By Amber Wiseman
The American Warmblood is supported by two Participating Organizations in the Adequan®/USDF All-Breeds Awards program – the American Warmblood Registry (AWR) and the American Warmblood Society & Sporthorse Registry (AWSSR).
The term American Warmblood is a catch-all term, with both registries accepting most breeds. Both are performance registries, granting registration through performance evaluations to encourage sound breeding practices of performance sporthorses. Both AWR and AWSSR require DNA profiling and microchipping for registration, although they do not discriminate against specific breeds. Both registries maintain their own studbooks, host their own inspections, and have their own standards for acceptance, but both ultimately have the same goal – ensure American breeders are producing the highest quality of performance sporthorses possible.
The American Warmblood Registry hosts annual Breeding Stock Approvals, and carefully maintains their Registries and Studbooks, with the aim of maintaining the highest possible standard of the American Warmblood Sporthorse. The American Warmblood Registry Studbooks consist of the Stallion Book, the First Premier Mare Book, and the First Premium Mare Book. Inclusion in these Books is based on grades, given at Breeding Stock Approvals. These Books feature the most highly sought breeding stock – to produce a well-balanced, athletic horse with round, generous strides and natural, elastic movement, who is bold, even- and willing tempered, and physically and mentally able to perform with excellence.
Inclusion in the registry is permitted for foals of live-cover, artificial insemination, transported semen, or embryo transfer conception. All other requirements must also be met for registration. Stallions must hold an annual breeding permit, issued from the American Warmblood Registry prior to breeding, in order for offspring to be eligible for registration without the breeder incurring significant additional fees.
All sporthorses foaled in North America are eligible for registration with the American Warmblood Registry, and all sporthorses imported to North America are eligible for inclusion in the American Warmblood Registry Stud Book. Horses of any breeding may be registered, with accompanying DNA testing and microchipping. Those being used for breeding purposes must be presented for inspection. Both mares and stallions must undergo a six-stage inspection, with stage 5 (the performance evaluation) being completed by the time the horse reaches the age of five years. Foals and youngstock are inspected in four stages to evaluate type, frame, conformation, movement, and general impression. These inspections are designed to present the horse as naturally as possible.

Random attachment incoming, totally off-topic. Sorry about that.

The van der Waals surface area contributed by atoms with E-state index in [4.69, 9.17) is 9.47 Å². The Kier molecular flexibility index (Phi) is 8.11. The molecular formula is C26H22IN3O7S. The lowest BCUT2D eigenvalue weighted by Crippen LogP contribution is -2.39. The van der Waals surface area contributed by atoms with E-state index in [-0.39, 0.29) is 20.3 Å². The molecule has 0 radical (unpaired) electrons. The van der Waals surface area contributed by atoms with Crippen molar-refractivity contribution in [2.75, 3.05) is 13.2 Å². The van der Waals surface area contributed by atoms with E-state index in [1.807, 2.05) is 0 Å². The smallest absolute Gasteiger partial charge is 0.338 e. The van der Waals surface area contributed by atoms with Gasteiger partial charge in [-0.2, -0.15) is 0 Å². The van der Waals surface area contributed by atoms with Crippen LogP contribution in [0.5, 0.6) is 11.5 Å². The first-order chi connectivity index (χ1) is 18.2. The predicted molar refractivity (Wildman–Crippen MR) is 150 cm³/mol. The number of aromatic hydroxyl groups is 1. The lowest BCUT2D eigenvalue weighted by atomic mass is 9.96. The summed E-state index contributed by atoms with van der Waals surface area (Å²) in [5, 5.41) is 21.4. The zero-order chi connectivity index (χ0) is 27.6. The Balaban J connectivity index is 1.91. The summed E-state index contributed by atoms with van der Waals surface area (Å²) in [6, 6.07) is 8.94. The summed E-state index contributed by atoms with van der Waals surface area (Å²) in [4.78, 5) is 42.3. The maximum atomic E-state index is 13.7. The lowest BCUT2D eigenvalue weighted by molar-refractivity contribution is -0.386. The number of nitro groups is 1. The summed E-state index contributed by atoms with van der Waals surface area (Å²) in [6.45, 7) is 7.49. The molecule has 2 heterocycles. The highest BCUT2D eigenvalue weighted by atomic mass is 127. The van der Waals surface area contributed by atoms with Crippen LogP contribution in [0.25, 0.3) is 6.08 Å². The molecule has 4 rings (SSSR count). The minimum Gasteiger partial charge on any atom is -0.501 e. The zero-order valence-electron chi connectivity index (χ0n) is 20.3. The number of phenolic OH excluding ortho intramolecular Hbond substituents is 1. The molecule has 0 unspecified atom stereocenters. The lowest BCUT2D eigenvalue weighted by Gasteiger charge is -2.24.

The American Warmblood Society & Sporthorse Registry was originally founded in 1983 as the American Warmblood Society, later expanding to better serve the needs of its members and become a performance-based registry. For acceptance into the registry, horses must satisfy a performance requirement in one of six approved disciplines, by competing and scoring above a minimum threshold at a national federation approved show. The disciplines are Sporthorse/In-Hand, Dressage, Eventing, Combined Driving, Hunter, or Show Jumping. Until the performance requirement is met, horses can be granted a pending certificate, indicating owners have completed the registration application, provided DNA test and microchip information, and provided the necessary photos of the horse.
The AWSSR maintains three registration books – the Main Book (generally certified through a horse’s performance record, as pedigree information is not necessary), the Elite Book (four generations of proven sporthorse performance in one of the approved disciplines is required), and the Sport Pony Book (a sub-registry of the Main Book, geared towards performance ponies measuring between 13.0h-14.2h). The AWSSR also offers a 5-Star Program, to recognize outstanding accomplishments for inspections and performance at elite levels, and outstanding inspections and performance of offspring.
In conclusion, the American Warmblood Registry is a registry focussed significantly more towards breeding, while the American Warmblood Society & Sporthorse Registry focuses more heavily on the competition performance of a horse for registration. In conjunction, both registries are incredibly useful for both competitors and breeders alike, offering awards programs, breeding and education programs, and more for their respective members. USDF is pleased to have both as Adequan®/USDF All-Breeds Awards Participating Organizations.